Daywalkers, Nightstalkers & Familiars: Inside the World of Blade: Trinity is a whopping assortment of behind the scenes Featurettes that, in total, competes with the two hour runtime of the film itself (although, shamefully, there’s no Play All facility). There’s a stupid amount of detail here; it’s comprehensive as hell, with key element Goyer on board to take us through his production, from the story concept to the casting, the stylistic choices to the costume and set design, the fight choreography to the stunts, the weapons to the effects, the sound design to the score. The relevant crew members all chip in, we get interviews with some of the cast, and plenty of behind the scenes snippets.
Visual Effects Progressions offers up a 6-minute look at three key effects sequences from the film, breaking down the shots into the various stages of effects progression.
Goyer on Goyer is a 5 minute interview with David Goyer and David Goyer. You have to watch this interview. It is must-see viewing, just to understand what went wrong with Blade: Trinity. It’s introduced by David Goyer, the writer, who says he’s going to be talking to the director... David Goyer. All of a sudden – Van Damme / Double Impact-style – we’re faced with two David Goyers, sitting opposite each other in an empty theatre (it was probably playing Blade: Trinity) and asking each other questions about the production. I know it’s meant to be tongue in cheek but, if you hear some of the things he says to himself, you get the impression: EGO, much? It’s an unintentionally hilarious piece, Goyer, the writer, saying to Goyer the director that he thought Blade: Trinity was his best script. Goyer, the director, then criticising the previous two Blade directors for what they felt they had to cut from the script. Goyer, the writer, talking about the casting decisions. Goyer, the director, explaining that he liked casting people against type, and that’s why he used loads of comedians in straight roles. Goyer, the writer, talking about how there are rumours about a Blade 4, about killing the Blade character off, and about a Nightstalkers spin-off movie, and Goyer the director saying one of those is certainly on the cards. Oh, if only the Goyers knew. They screwed this baby up. The both of them. Well worth watching just to see how egotistical David Goyer was (particularly since it was recorded before the movie got trashed), and get an idea of how much damage can be done when nobody’s around to keep him in check.
Alternate Ending is not actually the Theatrical Cut ending but actually a horrifically bad epilogue that has the Nightstalkers punch their way through a casino on the hunt for their new enemy: a werewolf. Awful.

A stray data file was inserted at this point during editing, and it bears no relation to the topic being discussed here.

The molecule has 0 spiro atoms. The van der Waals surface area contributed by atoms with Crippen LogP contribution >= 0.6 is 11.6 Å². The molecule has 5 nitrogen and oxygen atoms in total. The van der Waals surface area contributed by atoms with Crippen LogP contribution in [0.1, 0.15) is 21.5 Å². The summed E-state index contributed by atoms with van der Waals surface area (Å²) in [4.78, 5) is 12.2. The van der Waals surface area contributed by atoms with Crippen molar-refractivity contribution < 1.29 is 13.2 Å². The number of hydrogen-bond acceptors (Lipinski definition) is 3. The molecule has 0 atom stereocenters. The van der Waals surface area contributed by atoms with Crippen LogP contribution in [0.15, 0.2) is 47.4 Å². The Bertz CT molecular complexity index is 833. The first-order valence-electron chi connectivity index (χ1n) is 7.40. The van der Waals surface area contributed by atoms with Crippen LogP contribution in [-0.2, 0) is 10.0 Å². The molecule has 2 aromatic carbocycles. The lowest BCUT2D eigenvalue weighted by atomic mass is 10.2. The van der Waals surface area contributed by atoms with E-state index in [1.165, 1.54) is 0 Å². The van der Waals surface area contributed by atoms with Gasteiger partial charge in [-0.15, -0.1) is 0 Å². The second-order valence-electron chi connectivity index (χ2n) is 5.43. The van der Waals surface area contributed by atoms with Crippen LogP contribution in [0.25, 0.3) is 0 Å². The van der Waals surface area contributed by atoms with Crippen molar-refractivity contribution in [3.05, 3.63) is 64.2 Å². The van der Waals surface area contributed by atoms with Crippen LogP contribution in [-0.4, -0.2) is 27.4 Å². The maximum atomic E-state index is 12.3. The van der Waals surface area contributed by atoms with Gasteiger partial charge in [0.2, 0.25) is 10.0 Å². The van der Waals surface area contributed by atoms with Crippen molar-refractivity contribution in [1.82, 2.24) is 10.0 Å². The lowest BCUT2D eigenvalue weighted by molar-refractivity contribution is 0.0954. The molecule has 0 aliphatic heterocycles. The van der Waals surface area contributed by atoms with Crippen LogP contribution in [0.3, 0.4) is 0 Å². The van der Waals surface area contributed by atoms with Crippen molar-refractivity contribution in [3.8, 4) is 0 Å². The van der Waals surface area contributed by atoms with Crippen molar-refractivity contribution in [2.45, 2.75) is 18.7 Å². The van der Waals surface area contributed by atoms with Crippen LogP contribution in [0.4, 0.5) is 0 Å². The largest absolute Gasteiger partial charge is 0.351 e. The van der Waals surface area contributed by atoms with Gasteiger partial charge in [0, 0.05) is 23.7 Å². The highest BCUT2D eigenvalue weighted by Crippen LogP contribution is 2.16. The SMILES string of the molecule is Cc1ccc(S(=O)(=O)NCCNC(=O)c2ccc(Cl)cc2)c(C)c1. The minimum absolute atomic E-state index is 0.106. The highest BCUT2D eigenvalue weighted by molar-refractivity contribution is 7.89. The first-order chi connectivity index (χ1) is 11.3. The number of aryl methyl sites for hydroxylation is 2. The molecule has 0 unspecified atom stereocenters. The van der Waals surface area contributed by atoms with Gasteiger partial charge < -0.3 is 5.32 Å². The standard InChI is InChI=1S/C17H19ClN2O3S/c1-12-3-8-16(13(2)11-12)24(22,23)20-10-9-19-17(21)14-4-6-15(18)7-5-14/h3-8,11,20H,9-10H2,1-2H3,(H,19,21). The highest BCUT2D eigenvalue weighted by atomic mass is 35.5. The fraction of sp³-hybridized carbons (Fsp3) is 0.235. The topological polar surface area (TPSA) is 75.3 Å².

Blooper Reel has 11 minutes of gags and improvisational skits – mainly from Reynolds. Amusing, but, again, just an example of what this movie did not need.
The disc is rounded off by a Theatrical and Teaser Trailer and a bunch of Previews.
Closing out my retrospective look at the Blade Trilogy, after my reviews of first and second movies, we now have to deal with the third. I’d always thought of myself as a Blade: Trinity apologist. After all, it did offer us another Blade movie; it was the only theatrical movie Wesley Snipes did in a decade-long period; and it did have a few nice ideas in it and some sporadically decent action too. Unfortunately, revisiting the trilogy in quick succession has just highlighted the things that went all wrong with this film, and I find myself unable to condone the writer/director’s actions in tearing apart the franchise that he had helped build in the first place. Somebody should have stopped him.
On Region B-locked UK Blu-ray we get very good video and audio and a hefty assortment of extras ported over from the DVD release. I guess it would have been nice to have some material that was not contemporaneous (as the interviews were done before release, back when everybody involved thought this was The Best Blade Ever!), and I’m surprised they don’t offer up access to the more logical Theatrical Cut ending, even if only as a Deleted Scene. Still, fans of the film will be content with this package, and those who love any-and-everything Blade, like me, will have to pick it up even if it’s the one that gets skipped through the most. Disappointing film, decent package.